Secretary Gant noted, “I view the removal of federal oversight as less of a problem and more of an opportunity. For example, in the 2010 general election, in one county, translators and equipment for Lakota language assistance cost taxpayers more than $2400, and they had zero use of the system in the election. Instead of expensive federal mandates, we will be working at the local level with tribal leaders to achieve local solutions while saving taxpayer dollars.”
        Section 203 of the Voting Rights Act mandates that a state or political subdivision must provide language assistance to voters if more than five (5) percent of voting age citizens are members of a single-language minority group and do not “speak or understand English adequately enough to participate in the electoral process” and “if the rate of those citizens who have not completed the fifth grade is higher than the national rate of voting age citizens who have not completed the fifth grade.”

        “This is a defining moment in voting for Native Americans across South Dakota,” Gant said. “Our mission now is to ensure that no vote goes uncounted.” In conjunction with today’s announcement, Secretary Gant has announced steps that his office will be taking to ensure equal access to the ballot for affected Lakota speaking Native Americans.

        The existing Voting Rights program, in place since 2002, has come under fire in the past due to excessive costs with minimal usage to conduct the program in South Dakota. Gant noted, “We have the opportunity to move past federal government solutions on federally mandated language requirements. Working with South Dakota tribal leaders, we can find reasonable answers to ensure that Lakota speaking Native American voters – many of them elderly – are served by the electoral process with simplicity and dignity.”

        “We’ve enjoyed great relations with South Dakota tribes, working together on corporate registration and other business issues. We’ll likely combine our dialogue on ballot translation with other topics as we work together on mutually beneficial solutions.”

  2. Perhaps the “minimal usage” mentiond by the DS SOS is indicative of a general failure to engage in appropriate outreach to and partnerships with native communities.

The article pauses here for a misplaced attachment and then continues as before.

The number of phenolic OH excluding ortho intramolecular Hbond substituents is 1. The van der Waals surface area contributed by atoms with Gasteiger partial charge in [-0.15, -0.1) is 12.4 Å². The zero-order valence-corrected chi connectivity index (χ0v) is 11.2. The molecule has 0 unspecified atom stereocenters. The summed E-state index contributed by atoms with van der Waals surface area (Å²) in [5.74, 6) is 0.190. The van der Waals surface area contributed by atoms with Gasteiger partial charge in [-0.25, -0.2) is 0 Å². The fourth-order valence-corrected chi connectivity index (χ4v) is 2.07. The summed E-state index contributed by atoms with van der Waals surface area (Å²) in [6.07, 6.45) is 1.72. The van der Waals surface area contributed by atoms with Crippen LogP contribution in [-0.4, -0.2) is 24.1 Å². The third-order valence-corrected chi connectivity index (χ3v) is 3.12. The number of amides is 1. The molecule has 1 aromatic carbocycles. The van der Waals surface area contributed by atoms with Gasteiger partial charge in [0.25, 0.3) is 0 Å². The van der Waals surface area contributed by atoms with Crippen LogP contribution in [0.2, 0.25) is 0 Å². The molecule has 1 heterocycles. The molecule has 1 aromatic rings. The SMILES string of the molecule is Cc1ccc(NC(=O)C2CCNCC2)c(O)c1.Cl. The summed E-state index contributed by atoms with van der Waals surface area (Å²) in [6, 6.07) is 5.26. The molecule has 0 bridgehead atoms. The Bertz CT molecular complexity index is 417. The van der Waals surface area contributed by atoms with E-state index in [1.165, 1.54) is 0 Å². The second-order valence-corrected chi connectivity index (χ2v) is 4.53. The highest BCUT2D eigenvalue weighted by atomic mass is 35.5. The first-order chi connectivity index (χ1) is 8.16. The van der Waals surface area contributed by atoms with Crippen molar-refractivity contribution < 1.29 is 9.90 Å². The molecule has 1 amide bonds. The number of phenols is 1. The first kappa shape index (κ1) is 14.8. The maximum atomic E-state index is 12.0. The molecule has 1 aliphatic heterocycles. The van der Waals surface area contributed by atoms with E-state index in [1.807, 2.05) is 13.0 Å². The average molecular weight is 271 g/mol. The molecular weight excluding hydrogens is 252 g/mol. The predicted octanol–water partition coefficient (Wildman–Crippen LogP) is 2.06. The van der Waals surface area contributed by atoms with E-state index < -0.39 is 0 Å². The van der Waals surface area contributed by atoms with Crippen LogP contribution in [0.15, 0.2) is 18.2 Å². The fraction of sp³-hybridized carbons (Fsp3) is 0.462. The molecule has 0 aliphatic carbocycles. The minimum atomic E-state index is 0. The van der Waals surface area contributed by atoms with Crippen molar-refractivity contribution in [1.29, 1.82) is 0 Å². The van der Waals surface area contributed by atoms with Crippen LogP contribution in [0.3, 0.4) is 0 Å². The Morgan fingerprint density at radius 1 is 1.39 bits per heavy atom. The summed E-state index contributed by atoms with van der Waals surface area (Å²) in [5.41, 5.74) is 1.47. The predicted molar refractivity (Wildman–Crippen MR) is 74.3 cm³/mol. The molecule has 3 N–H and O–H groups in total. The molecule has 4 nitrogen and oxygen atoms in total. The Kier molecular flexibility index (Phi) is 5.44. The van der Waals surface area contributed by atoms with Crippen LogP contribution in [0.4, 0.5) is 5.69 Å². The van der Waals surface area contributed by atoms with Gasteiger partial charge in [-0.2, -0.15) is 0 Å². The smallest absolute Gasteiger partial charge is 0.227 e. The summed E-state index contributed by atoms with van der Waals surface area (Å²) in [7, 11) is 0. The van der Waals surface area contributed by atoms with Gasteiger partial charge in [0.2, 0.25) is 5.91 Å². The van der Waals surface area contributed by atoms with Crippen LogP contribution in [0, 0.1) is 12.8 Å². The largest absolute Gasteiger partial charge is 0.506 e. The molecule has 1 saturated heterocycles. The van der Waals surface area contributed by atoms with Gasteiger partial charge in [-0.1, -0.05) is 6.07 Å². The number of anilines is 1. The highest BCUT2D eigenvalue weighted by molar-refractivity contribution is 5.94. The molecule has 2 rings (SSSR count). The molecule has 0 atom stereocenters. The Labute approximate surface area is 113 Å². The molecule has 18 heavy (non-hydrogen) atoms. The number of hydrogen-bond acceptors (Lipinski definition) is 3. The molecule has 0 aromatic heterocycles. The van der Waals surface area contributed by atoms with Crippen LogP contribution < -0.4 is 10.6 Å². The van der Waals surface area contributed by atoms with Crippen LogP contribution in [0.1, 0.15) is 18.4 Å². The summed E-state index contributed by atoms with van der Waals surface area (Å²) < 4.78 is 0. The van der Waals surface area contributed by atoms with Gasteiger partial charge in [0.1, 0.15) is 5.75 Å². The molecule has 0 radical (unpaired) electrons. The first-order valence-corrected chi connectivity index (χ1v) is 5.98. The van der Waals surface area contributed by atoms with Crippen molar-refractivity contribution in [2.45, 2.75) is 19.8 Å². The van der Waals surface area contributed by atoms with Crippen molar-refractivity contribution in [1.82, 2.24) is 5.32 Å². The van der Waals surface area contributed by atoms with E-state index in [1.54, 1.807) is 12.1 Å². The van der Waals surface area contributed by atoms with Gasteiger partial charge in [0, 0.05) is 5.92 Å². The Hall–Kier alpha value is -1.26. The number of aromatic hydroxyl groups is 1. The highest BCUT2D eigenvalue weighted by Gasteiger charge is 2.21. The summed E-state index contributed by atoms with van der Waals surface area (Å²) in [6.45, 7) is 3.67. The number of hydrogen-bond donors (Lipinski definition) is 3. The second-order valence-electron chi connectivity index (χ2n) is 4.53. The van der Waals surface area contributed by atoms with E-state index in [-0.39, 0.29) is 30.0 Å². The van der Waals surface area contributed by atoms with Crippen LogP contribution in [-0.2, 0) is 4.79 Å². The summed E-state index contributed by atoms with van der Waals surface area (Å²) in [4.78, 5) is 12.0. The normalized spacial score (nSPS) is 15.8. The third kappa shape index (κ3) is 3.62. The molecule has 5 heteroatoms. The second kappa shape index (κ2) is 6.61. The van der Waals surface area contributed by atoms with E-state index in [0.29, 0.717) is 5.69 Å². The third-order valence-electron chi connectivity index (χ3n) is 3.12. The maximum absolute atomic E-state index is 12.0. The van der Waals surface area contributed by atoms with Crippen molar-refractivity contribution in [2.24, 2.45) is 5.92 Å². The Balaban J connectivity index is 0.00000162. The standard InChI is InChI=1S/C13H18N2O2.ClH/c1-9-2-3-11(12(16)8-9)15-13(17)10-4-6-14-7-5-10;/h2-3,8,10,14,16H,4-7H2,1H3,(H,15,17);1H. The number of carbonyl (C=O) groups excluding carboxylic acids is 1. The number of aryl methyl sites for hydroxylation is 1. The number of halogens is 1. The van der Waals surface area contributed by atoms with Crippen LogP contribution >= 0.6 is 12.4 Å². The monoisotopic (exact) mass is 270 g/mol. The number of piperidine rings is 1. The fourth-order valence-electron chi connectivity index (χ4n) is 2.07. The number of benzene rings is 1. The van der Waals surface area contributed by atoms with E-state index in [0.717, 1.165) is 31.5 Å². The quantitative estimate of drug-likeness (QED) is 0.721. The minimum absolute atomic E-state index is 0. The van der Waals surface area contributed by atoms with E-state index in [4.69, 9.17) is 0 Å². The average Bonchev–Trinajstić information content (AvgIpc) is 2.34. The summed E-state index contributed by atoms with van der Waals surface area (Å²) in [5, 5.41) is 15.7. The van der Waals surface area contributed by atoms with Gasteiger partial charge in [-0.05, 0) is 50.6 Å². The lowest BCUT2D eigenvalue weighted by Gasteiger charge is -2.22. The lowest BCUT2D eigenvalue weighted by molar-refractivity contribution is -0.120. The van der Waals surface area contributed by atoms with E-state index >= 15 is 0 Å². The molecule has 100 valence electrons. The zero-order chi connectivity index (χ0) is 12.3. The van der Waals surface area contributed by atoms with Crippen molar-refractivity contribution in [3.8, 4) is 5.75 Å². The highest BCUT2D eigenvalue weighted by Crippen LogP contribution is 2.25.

3. The South Dakota stuff is interesting. I doubt many Native Americans (particularly those living near Wounded Knee!) will agree that this is “a defining moment in voting for Native Americans.”

    That said, the coverage formula probably works better in some places than others. When I was on the Pine Ridge reservation for elections I asked a lot of Lakota if they knew of any tribes people who had trouble with English, and they could only speculate that there might be some very elderly people living in remote areas who might have trouble, but they didn’t know of any. For those voters, it’s probably more personal assistance that is needed than, say, bilingual materials. In any case, it will be interesting to see what happens in South Dakota now that the mandate is gone.

  4. A fair amount of the Native American coverage was (and is) illusory. The coverage formula is based on the language need rate in reservations, and a number of counties with zero Native population were/are covered because they include unpopulated parts of reservations.

    Most of the counties – both Native American and Spanish – that dropped out are rural areas with very small populations.

    The big relative increase is in the Asian language coverage. Past experience indicates that the new Asian coverage will pose real challenges for many counties. There was little new Spanish coverage compared to the 1992-2002 increase.

    For what it’s worth, 5 of the 6 Voting Rights Act cases filed during the Obama administration to date have involved the minority language provisions.

    The start-up and ongoing costs depend upon how thoughtful and proactive the election officials are. There are ways to minimize costs while seerving voters effectivley, and ways to waste a lot of money while serving few voters.